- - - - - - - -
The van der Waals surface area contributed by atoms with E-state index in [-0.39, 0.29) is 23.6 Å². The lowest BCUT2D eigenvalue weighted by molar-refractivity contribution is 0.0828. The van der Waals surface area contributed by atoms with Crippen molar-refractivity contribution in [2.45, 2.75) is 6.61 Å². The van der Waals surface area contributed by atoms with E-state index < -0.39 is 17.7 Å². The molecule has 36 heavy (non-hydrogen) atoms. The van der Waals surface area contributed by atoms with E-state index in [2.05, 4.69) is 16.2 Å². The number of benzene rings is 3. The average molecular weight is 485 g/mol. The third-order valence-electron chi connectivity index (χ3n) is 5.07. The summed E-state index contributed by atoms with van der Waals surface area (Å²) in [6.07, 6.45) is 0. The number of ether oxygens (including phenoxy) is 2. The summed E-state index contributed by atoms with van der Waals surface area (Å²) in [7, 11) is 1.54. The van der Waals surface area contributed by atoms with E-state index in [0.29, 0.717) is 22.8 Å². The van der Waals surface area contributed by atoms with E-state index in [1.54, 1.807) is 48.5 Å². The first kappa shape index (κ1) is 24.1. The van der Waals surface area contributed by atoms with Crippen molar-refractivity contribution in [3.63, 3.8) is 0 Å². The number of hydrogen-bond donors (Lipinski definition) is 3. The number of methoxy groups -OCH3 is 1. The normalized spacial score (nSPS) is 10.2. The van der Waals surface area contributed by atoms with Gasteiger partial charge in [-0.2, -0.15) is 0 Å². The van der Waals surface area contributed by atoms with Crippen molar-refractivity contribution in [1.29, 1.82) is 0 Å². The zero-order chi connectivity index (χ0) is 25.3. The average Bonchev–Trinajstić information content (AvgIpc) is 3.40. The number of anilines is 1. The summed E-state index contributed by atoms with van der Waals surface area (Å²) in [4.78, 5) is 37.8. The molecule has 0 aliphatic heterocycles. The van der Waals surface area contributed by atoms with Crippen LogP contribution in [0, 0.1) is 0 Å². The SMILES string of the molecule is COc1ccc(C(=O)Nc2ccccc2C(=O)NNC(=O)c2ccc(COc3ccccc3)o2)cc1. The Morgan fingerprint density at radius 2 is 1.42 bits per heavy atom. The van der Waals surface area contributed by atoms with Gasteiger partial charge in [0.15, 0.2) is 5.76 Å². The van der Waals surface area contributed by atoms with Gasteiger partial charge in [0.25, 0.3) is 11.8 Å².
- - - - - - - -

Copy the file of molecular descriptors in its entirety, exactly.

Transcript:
The van der Waals surface area contributed by atoms with E-state index in [-0.39, 0.29) is 23.6 Å². The lowest BCUT2D eigenvalue weighted by molar-refractivity contribution is 0.0828. The van der Waals surface area contributed by atoms with Crippen molar-refractivity contribution in [2.45, 2.75) is 6.61 Å². The van der Waals surface area contributed by atoms with E-state index < -0.39 is 17.7 Å². The molecule has 36 heavy (non-hydrogen) atoms. The van der Waals surface area contributed by atoms with E-state index in [2.05, 4.69) is 16.2 Å². The number of benzene rings is 3. The average molecular weight is 485 g/mol. The third-order valence-electron chi connectivity index (χ3n) is 5.07. The summed E-state index contributed by atoms with van der Waals surface area (Å²) in [6.07, 6.45) is 0. The number of ether oxygens (including phenoxy) is 2. The summed E-state index contributed by atoms with van der Waals surface area (Å²) in [7, 11) is 1.54. The van der Waals surface area contributed by atoms with E-state index in [0.29, 0.717) is 22.8 Å². The van der Waals surface area contributed by atoms with E-state index in [1.54, 1.807) is 48.5 Å². The first kappa shape index (κ1) is 24.1. The van der Waals surface area contributed by atoms with Crippen molar-refractivity contribution in [3.63, 3.8) is 0 Å². The number of hydrogen-bond donors (Lipinski definition) is 3. The number of methoxy groups -OCH3 is 1. The normalized spacial score (nSPS) is 10.2. The van der Waals surface area contributed by atoms with Gasteiger partial charge in [-0.2, -0.15) is 0 Å². The van der Waals surface area contributed by atoms with Crippen molar-refractivity contribution in [1.29, 1.82) is 0 Å². The zero-order chi connectivity index (χ0) is 25.3. The average Bonchev–Trinajstić information content (AvgIpc) is 3.40. The number of anilines is 1. The summed E-state index contributed by atoms with van der Waals surface area (Å²) in [4.78, 5) is 37.8. The molecule has 0 aliphatic heterocycles. The van der Waals surface area contributed by atoms with Crippen LogP contribution in [0, 0.1) is 0 Å². The SMILES string of the molecule is COc1ccc(C(=O)Nc2ccccc2C(=O)NNC(=O)c2ccc(COc3ccccc3)o2)cc1. The Morgan fingerprint density at radius 2 is 1.42 bits per heavy atom. The van der Waals surface area contributed by atoms with Gasteiger partial charge in [0.15, 0.2) is 5.76 Å². The van der Waals surface area contributed by atoms with Gasteiger partial charge in [0.25, 0.3) is 11.8 Å².